I think they did know the "end." They had a basic notion of what the island is, what the monster was, and why the 815ers were on island. It is the MIDDLE that was improved. Much of the Dharma / Others / O6 story was put there simply to fill out space and take up time. It also helped us get to know the characters and have some pulpy fun. But, it is funny that much of S6 could have come pretty much right after S1. The creators could have condensed S2-S5 into one season. (Though that would have prevented fun and interesting character moments like Dave, The Long-Con, 23rd Psalm, Ji Yeon, Not in Portland, Lafluer; as well as fun episodes like Tricia Tanaka is Dead, The Economist, Some like it Hoth... etc) But, yeah, I think beginning and end were pretty much intended. The middle, which is much of Dharma/fertility/Oceanic-6, was improved on-the-fly.

That is how I see it, at least.

J. Maggio said...

Also, Kyle, you wrote:

"Maybe I'm being obtuse, but if there are so many different "answers" for the same questions floating around, has anything really been conclusively decided? "

Yeah, I don't think in a story like Lost that youre going to get anything better than that. It is like, what is Bob in Twin Peaks? How could they answer that? It is turtles all the way down... :)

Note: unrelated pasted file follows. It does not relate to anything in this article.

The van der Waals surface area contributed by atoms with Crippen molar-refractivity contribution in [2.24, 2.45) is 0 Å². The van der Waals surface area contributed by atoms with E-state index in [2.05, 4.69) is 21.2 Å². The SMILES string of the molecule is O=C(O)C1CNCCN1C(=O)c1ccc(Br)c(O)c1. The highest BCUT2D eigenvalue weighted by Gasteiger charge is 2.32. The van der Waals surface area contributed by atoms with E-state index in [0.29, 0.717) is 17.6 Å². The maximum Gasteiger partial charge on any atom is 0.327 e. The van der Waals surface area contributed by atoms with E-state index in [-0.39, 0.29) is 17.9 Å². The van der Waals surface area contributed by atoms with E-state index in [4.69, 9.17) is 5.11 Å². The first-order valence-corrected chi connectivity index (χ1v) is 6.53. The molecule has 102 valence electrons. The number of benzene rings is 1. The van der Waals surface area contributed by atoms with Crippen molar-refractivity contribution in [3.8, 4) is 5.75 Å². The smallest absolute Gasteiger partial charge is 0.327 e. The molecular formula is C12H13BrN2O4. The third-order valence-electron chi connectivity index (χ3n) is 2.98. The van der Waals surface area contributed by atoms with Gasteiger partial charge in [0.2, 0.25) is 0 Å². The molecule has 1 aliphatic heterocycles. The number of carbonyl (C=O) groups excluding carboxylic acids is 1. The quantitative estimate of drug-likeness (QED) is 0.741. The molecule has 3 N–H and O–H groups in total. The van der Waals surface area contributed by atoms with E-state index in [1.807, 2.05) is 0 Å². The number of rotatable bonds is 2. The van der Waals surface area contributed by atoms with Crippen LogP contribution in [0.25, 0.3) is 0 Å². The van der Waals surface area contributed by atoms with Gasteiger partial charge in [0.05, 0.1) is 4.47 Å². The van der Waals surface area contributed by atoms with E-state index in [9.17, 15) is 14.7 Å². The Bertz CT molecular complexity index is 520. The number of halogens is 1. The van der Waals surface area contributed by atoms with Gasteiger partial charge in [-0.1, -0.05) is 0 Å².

J. Maggio said...

Schmoker:

I think your answer regarding fertility issues is perfect when placed in the context of the Incident also causing the problem. On a scientific level, the EM and radiation cause the problem. On a mystical level, Jacob wanted to bring Juliet to the island. The show blends the "scientific" with the mystical.

And, remember, Juliet herself was a candidate. She is number 58. She just was not one of the final candidates.

Brian said...

J. Maggio said...

Brian, you may be correct. It is interesting that apparition Walt--if it isnt MiB--and Christian--who I will assume is MiB--used the same phrase: You have work to do. Hmmm.

Overall, tho, you have pretty much convinced me. This is especially true since I cannot think of another live person whom he appeared as. So you are likely correct. My bad.


I had to hit Lostpedia myself just to make sure before I posted that comment :-)

The only person whom the smoke monster has appeared as that didn't die on the Island was Isabella. Every other person died and had their corpse on the island (if Lostpedia is to be trusted).